It receives an increasing number of complaints from people who say the airlines refused to reimburse after the flights were canceled, the agency said in a press release and an execution notice.
“The obligation of the airlines to reimburse, including the price of the ticket and the optional costs invoiced for the services which a passenger is unable to use, does not cease when the disruptions to the flight are beyond the control of the carrier, “the agency said.
The directive applies to domestic and foreign airlines for flights to, within, or from the United States. It applies when an airline “significantly changes its schedule and the passenger chooses not to not accept the alternative offered by the carrier, “according to the ministry.
The order threatens to add additional financial pressure to an industry that faces serious challenges due to a dramatic drop in demand even as it prepares to start receiving $ 50 billion in loans and payroll assistance payments contained in a government bailout.
Passenger traffic on Thursday dropped about 95 percent from a year ago, according to the Transportation Security Administration. Only 124,021 passed security that day compared to 2.4 million on the equivalent weekday in 2019.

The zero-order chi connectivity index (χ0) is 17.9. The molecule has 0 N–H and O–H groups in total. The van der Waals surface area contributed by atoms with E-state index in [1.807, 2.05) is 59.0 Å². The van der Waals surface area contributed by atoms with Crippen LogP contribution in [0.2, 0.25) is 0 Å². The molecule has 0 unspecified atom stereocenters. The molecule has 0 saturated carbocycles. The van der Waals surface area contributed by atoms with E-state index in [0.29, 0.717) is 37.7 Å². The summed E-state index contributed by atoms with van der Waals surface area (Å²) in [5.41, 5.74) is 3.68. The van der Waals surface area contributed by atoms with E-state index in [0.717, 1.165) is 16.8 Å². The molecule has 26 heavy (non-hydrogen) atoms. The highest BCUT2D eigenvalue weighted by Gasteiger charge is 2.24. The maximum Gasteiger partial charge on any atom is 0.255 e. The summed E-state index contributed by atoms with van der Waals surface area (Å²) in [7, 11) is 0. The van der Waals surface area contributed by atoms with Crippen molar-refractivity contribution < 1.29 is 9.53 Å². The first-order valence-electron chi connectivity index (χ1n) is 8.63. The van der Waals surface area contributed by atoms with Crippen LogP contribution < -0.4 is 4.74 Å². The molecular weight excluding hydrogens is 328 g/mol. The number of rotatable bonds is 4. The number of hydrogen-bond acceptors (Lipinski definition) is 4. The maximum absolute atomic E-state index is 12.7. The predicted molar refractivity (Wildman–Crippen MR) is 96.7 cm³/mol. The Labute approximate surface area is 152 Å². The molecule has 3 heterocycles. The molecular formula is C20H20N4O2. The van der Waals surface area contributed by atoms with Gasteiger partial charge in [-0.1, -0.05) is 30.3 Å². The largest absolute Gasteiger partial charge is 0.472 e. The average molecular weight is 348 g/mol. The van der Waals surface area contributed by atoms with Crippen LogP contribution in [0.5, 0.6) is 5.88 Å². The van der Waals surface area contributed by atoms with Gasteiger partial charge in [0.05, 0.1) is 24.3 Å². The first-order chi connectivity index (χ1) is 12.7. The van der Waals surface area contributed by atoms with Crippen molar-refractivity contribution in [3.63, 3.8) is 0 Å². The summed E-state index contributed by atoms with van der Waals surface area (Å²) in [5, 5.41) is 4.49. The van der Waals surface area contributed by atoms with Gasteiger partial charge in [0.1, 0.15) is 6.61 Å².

In response, the airlines have canceled thousands of flights a day and the cuts are expected to continue for weeks or more.
Instead of reimbursing passengers, the airlines told them they would only receive vouchers or credits for future trips, the ministry said in the statement.
Rules requiring refunds have been in place for decades, according to the DOT. They were applied after previous disruptions to the air system, such as the September 11, 2001 terrorist attacks and Hurricane Katrina in 2005, the agency said.
The major airline group, Airlines for America, released a statement on Friday saying its members are working closely with government and Congress during the viral emergency.
“Since the earliest stages of the crisis, carriers have worked to increase communications with customers, as well as to introduce travel policies to accommodate passengers during this health crisis,” the group said in a statement.
The trade group did not directly explain the extent to which US airlines were unwilling to make refunds or whether carriers changed their policies.
Initially, the government gives airlines the ability to comply with the law by themselves, said the Department of Transport. “However, the Aviation Enforcement Office will monitor airline reimbursement policies and practices and take enforcement action if necessary,” he added.